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FAN VIEW: Crystal Palace's lame surrender to West Ham shows why Keith Millen isn't the man for the job

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ADVERTISER columnist and Crystal Palace fan ALISDAIR KEMP explains why the defeat to West Ham should rule Keith Millen out of the race for the manager's job at Selhurst Park...

Saturday's insipid display against a West Ham side whose own performance has since been vastly overstated, demonstrated – regrettably – why Keith Millen simply cannot step into the breach as manager.

I found myself on the morning of the game desperate for a first win of the season. However, this was not borne purely out of a desire for three valuable points; rather a keenness for Millen to force himself into consideration for the manager's job.

However, the eventual manner in which the team acquitted themselves against a team that last season would have posed few problems, was a three-pronged disappointment: tactically deficient, poor in use of substitutions and worst of all, lacking in spirit.

Regarding defensive errors, I'm not laying the blame firmly at Millen's feet. Conceding four goals in two games from set-pieces is outrageous and it would be churlish to suggest that the team has forgotten how to defend them in the fortnight since Tony Pulis departed.

As would it be to point the finger at Millen for the statuesque approach to defending the first goal or Joel Ward's inexplicable schoolboy error of showing Stewart Downing inside onto his stronger foot for the second goal?

However, the game was lost in the midfield. Due to presumably poor direction from the touchline, I sat immensely frustrated watching Mile Jedinak and Stuart O'Keefe mark open space; all the while leaving Mauro Zarate free between the lines. A simple man-marking job would have rectified this. For all the talk of the difference Joe Ledley would have made through the middle, the outcome would likely have been the same, with Zarate finding space left, right and centre, and our midfield being humiliated by simple passing triangles.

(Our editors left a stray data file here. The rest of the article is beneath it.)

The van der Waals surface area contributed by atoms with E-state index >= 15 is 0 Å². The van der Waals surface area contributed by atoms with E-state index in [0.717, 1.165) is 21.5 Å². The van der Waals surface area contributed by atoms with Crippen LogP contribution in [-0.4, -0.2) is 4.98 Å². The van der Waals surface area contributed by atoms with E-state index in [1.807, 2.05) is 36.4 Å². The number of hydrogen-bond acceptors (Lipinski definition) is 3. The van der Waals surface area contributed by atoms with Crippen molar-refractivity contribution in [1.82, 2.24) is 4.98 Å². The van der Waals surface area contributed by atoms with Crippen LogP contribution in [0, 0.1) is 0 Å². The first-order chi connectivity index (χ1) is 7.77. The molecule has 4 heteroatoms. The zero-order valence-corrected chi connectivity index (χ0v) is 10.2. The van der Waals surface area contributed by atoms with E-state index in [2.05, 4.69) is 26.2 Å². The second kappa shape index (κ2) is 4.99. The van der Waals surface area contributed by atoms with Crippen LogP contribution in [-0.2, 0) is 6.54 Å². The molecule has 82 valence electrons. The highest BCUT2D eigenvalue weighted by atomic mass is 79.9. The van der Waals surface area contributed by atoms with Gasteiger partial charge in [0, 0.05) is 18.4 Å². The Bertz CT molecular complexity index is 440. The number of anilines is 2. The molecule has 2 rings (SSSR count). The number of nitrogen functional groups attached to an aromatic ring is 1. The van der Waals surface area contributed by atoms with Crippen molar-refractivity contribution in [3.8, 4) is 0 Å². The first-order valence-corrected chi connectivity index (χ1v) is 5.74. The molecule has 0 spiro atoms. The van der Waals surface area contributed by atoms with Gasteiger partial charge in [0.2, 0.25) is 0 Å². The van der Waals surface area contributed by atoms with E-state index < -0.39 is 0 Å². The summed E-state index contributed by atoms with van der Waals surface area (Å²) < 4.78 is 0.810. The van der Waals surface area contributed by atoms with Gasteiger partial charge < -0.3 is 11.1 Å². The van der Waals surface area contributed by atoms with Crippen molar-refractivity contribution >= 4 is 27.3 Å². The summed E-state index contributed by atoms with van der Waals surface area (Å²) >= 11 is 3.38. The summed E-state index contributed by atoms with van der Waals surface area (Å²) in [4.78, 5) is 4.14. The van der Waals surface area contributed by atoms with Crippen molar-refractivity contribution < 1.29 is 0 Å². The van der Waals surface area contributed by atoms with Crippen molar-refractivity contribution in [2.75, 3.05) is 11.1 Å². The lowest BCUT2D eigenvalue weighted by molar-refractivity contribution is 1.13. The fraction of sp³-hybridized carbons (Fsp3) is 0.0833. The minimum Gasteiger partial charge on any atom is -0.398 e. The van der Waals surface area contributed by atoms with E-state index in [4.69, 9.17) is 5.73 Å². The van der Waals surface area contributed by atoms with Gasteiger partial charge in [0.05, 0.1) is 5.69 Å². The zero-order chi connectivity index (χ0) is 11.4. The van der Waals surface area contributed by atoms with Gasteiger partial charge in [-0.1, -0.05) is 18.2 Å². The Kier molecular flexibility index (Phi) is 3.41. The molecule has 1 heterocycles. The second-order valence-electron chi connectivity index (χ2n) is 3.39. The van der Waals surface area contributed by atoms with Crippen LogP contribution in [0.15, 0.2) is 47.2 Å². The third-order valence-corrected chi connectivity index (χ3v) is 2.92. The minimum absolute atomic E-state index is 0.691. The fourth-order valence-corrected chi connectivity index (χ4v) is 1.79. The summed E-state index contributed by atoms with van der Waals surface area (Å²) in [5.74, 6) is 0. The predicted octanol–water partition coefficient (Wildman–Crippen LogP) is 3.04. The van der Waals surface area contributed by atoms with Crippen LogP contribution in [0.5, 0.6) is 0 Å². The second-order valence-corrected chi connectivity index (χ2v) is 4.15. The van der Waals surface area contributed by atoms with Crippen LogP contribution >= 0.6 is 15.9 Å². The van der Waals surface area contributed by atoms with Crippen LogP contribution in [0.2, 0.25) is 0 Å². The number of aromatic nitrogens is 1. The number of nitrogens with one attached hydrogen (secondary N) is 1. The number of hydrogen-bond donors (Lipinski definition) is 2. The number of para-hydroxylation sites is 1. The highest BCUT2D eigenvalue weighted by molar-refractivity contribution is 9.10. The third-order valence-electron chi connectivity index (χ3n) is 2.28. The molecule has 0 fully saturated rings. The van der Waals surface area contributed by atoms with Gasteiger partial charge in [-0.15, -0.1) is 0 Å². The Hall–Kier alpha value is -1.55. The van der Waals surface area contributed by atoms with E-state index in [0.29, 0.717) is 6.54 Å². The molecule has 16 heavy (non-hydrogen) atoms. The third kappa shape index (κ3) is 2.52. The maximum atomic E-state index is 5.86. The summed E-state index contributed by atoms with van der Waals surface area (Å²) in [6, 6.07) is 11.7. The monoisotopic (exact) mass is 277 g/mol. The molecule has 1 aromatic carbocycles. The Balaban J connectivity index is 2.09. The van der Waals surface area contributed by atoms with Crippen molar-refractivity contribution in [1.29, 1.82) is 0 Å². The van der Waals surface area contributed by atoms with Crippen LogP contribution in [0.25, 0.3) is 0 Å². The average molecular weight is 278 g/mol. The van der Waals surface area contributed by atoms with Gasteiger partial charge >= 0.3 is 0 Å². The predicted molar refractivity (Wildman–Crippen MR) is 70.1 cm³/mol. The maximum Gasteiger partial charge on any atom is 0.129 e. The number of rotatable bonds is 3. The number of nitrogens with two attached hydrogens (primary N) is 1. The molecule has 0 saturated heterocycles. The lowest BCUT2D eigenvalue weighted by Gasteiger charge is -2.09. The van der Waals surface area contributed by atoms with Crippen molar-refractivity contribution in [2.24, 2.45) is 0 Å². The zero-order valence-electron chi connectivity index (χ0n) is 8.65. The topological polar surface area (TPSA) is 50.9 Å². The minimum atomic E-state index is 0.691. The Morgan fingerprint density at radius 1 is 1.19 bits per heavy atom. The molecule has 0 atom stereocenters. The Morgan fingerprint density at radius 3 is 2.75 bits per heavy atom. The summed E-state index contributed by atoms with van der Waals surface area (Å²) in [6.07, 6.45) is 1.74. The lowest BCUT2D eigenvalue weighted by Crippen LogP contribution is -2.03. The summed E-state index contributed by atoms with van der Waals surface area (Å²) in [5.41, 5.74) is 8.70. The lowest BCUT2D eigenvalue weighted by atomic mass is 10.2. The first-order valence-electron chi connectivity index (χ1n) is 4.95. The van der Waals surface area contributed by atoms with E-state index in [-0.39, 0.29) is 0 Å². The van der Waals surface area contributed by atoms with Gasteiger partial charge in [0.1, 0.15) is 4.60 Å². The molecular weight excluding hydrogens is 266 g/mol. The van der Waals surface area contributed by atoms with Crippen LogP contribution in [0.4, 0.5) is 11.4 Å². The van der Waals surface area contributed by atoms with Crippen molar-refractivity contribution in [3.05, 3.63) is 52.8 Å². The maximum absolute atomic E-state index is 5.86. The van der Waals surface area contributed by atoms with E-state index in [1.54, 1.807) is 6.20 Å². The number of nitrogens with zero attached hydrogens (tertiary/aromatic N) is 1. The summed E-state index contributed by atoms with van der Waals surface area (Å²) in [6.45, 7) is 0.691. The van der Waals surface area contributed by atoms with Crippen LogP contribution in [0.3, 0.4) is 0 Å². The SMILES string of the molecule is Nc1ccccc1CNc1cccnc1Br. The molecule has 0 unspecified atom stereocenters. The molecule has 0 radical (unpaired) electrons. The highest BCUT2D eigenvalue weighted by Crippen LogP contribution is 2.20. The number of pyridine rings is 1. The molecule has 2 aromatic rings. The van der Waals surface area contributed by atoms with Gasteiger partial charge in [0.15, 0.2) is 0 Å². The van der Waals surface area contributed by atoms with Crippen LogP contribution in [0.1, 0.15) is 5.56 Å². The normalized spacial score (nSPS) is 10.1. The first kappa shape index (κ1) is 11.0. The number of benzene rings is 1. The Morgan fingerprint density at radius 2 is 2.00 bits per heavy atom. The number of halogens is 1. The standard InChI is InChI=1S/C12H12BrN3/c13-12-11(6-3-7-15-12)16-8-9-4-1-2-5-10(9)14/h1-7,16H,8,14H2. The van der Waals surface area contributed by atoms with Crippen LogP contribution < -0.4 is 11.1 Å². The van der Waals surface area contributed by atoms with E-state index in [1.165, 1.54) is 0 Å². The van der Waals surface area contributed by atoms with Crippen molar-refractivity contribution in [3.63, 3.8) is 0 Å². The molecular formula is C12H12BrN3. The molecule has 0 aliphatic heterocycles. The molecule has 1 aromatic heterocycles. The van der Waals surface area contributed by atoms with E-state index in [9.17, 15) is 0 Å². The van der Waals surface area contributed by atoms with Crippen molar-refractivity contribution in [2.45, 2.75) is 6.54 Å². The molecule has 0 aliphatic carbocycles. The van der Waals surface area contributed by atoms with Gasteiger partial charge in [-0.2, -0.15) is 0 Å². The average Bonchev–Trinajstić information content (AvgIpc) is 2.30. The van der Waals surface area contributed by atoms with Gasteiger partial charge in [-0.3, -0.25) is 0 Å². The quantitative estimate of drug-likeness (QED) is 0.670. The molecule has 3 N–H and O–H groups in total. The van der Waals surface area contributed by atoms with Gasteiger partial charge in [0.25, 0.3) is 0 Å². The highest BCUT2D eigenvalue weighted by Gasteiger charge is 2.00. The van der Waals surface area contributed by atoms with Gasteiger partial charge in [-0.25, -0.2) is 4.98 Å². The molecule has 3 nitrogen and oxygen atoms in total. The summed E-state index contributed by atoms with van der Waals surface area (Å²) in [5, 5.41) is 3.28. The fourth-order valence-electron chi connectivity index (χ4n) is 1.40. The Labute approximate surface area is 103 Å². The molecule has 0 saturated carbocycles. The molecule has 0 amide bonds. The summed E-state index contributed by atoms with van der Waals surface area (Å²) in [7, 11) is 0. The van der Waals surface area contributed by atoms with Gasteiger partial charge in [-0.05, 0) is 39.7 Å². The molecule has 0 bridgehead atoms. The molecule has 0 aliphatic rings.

Aside from the bizarre 10-minute delay in making a substitution after West Ham's third goal, there seemed little logic in any of the changes. Swapping Jonny Williams for Barry Bannan was simply a like-for-like replacement; not what is needed when two goals down, while moving Fraizer Campbell out wide when Dwight Gayle was introduced demonstrated clear ignorance at Campbell's ineffectiveness in that role for Cardiff last season.

It was the lack of fight and desire, though, that hurt the most. Palace, if nothing else, always fights to the end. The lack of any sort of pressing or even covering space to shut off the angles seemed peculiar given all the talk of how fit the players would be this term. The body language of the players after West Ham's third goal was the final nail in Millen's coffin for me.

Shoulders slumped forward; heads down; gesticulating angrily to each other, they looked a beaten, wounded group. Where was the desire to sprint back to the centre circle and immediately right the plethora of wrongs?

We can forgive tactical errors on Millen's part as everyone makes mistakes. What cannot be tolerated, though, is an inability to motivate the squad. It is the most fundamental part of the job and, unfortunately for Millen, he fell at the first hurdle.

FAN VIEW: Crystal Palace's lame surrender to West Ham shows why Keith Millen isn't the man for the job


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